Grappling with Conflict in the Workplace
There’s always talk of leadership in the workplace as if it’s this mystical cure all that magically unifies your workforce. The truth is leadership requires a very specific skill, conflict resolution to be precise. Your effectiveness as a leader directly relates to your ability to identify, address, and resolve conflicts between the groups following your direction.
If you make it a point to avoid conflict, leadership isn’t for you. Now, I’m not saying seek it out, but the best leaders understand that discord is bound to occur, so they remain steadfast with their direction and guidance to see their teams through the inevitable rough patches.
It takes more than an ability to recognize conflict; the strongest workplace leaders understand the nature of disagreements. They need to know what causes conflict when it’s on the horizon, and the quickest, most effective way to resolve it. As a leader, it’s supremely important to be proactive, rather than reactive.
The leaders who specialize in crisis management routinely implement a line of thought that finds its birthplace in sports (even if they never knew it had a name).
The concept is called KYP (Know Your Personnel), and it’s one of the most important practices a leader can employ, regardless of their industry.
KYP is all about understanding the tendencies of your team, so you can better predict the way they will respond to certain stimuli.
As you look to implement this approach, keep the following in mind:
- Your team is not a single unit; it is the sum of several unique pieces (each individual teammate).
- There is no “one size fits all” method to leadership.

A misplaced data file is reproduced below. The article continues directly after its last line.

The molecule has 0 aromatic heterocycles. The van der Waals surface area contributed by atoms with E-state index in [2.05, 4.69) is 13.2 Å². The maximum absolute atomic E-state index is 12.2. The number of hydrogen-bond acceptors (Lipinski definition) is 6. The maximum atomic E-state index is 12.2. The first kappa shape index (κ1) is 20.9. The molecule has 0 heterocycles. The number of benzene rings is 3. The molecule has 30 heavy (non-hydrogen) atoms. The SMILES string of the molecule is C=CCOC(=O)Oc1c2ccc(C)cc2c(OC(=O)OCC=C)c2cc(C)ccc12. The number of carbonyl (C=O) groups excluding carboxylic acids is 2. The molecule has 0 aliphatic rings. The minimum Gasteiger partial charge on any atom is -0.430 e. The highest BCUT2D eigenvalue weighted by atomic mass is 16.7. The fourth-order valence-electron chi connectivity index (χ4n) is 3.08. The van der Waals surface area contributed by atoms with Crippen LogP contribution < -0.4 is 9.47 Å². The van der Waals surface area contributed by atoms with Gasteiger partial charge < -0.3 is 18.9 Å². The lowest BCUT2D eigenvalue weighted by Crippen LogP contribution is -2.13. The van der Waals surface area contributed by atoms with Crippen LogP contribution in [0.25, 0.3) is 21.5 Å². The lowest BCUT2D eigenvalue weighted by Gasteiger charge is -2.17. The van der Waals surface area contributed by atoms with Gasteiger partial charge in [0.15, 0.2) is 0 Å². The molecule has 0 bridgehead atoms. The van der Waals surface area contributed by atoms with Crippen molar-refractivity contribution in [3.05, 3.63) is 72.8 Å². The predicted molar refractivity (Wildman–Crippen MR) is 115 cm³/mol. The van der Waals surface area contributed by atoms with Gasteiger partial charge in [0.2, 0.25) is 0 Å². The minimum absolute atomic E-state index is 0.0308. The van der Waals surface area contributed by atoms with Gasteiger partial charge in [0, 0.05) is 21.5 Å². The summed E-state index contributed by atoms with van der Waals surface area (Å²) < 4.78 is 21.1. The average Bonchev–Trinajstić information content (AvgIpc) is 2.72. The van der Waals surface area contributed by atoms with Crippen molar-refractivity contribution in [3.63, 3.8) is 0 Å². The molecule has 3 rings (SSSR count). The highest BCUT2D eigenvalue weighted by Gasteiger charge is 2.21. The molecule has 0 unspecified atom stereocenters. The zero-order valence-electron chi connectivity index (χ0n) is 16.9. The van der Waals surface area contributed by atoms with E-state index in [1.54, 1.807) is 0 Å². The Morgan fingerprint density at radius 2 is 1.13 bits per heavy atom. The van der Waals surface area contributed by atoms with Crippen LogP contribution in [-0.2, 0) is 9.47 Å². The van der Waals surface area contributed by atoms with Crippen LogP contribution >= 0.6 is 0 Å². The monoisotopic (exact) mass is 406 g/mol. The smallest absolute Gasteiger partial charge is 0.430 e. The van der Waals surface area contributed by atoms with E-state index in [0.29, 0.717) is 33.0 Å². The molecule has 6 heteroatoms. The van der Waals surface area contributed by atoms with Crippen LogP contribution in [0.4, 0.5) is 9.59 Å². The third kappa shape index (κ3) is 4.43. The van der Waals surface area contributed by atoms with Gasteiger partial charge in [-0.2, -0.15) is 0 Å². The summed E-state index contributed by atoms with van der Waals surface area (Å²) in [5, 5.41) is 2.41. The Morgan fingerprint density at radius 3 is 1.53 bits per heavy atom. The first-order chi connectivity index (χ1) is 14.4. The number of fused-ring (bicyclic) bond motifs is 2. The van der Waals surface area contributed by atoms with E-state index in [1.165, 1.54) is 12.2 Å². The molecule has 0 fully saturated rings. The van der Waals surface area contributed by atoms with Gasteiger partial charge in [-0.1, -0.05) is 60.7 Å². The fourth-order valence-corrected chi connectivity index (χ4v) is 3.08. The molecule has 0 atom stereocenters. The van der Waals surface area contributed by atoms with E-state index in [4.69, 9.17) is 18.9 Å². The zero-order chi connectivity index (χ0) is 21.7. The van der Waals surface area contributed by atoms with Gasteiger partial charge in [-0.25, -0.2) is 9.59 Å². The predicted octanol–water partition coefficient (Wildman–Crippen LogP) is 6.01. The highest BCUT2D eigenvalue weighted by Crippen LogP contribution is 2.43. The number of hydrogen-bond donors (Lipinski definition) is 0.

- What works for one employee might not work for another. People have different motivations, they respond to pressure and stress differently.
So what does KYP have to do with conflict resolution? Everything. Arguments in the workplace stem from miscommunication in one form or another. Remember, your business is the culmination of multiple parts attempting to work in concert. Priorities and objectives are drastically different, depending on the person you ask and the department they work in.
As a leader, it’s your responsibility to understand what’s important to your employees both professionally and personally. This is where KYP comes in. If you understand what drives the members of your team and conversely what causes individuals to shut down, you can learn which strings to pull for optimum performance.
In the workplace, conflicts tend to linger if not addressed immediately. If emotions turn sour and resolutions aren’t reached they can drastically derail your team’s ability to work together.
Conflict resolution isn’t an abstract concept. Developing a solid resolution plan can definitely help your team members feel like even when tempers flare, the structure remains for them to fall back on.
Here are a few guidelines leaders can implement to help deal with conflict when it does rear its ugly head at work:
- Define Acceptable Behavior- Creating a framework for decision-making will help avoid conflicts. Clearly define job descriptions. When people know what their responsibilities are, expectations become more realistic.
- Address Conflicts Directly- Make note of potential conflict sources and proactively intervene in a balanced and consistent manner. Do not let negative feelings stemming from disagreements fester. As a leader, you’re responsible for people management (and sometimes that means ego massaging).
- Remember the Big Picture- How important is the current conflict to your overall business objective? Not every disagreement requires an executive mandate. You need to trust your team to handle the small stuff. Keep aware of the squabbles, but give them the freedom to sort things out until they escalate.
Conflicts happen, arguments arise, and tempers will flare at work. That being said, every clash can be viewed as a learning experience. The best leaders, act swiftly, hear their teams out, know their personnel, and act as beacons of clarity when things get murky during discrepancies.
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